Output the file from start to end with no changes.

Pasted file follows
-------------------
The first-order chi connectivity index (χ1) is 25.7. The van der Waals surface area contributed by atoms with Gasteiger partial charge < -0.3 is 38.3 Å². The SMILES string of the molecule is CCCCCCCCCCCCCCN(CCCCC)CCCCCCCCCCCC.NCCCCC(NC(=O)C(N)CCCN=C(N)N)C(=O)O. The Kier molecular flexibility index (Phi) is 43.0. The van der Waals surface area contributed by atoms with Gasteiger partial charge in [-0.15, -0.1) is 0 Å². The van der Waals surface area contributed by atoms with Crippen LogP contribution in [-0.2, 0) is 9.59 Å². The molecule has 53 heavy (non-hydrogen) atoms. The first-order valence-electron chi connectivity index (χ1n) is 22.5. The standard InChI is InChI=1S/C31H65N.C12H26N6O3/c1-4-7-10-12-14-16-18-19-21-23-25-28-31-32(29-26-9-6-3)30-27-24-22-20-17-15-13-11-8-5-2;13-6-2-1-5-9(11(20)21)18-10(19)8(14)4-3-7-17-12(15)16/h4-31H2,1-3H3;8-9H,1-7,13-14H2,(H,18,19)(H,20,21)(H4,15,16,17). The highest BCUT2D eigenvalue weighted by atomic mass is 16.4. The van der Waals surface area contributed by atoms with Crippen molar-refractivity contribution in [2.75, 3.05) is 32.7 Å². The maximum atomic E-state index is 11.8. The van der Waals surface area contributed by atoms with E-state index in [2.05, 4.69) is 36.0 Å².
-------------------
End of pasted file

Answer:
The first-order chi connectivity index (χ1) is 25.7. The van der Waals surface area contributed by atoms with Gasteiger partial charge < -0.3 is 38.3 Å². The SMILES string of the molecule is CCCCCCCCCCCCCCN(CCCCC)CCCCCCCCCCCC.NCCCCC(NC(=O)C(N)CCCN=C(N)N)C(=O)O. The Kier molecular flexibility index (Phi) is 43.0. The van der Waals surface area contributed by atoms with Gasteiger partial charge in [-0.15, -0.1) is 0 Å². The van der Waals surface area contributed by atoms with Crippen LogP contribution in [-0.2, 0) is 9.59 Å². The molecule has 53 heavy (non-hydrogen) atoms. The first-order valence-electron chi connectivity index (χ1n) is 22.5. The standard InChI is InChI=1S/C31H65N.C12H26N6O3/c1-4-7-10-12-14-16-18-19-21-23-25-28-31-32(29-26-9-6-3)30-27-24-22-20-17-15-13-11-8-5-2;13-6-2-1-5-9(11(20)21)18-10(19)8(14)4-3-7-17-12(15)16/h4-31H2,1-3H3;8-9H,1-7,13-14H2,(H,18,19)(H,20,21)(H4,15,16,17). The highest BCUT2D eigenvalue weighted by atomic mass is 16.4. The van der Waals surface area contributed by atoms with Crippen molar-refractivity contribution in [2.75, 3.05) is 32.7 Å². The maximum atomic E-state index is 11.8. The van der Waals surface area contributed by atoms with E-state index in [2.05, 4.69) is 36.0 Å².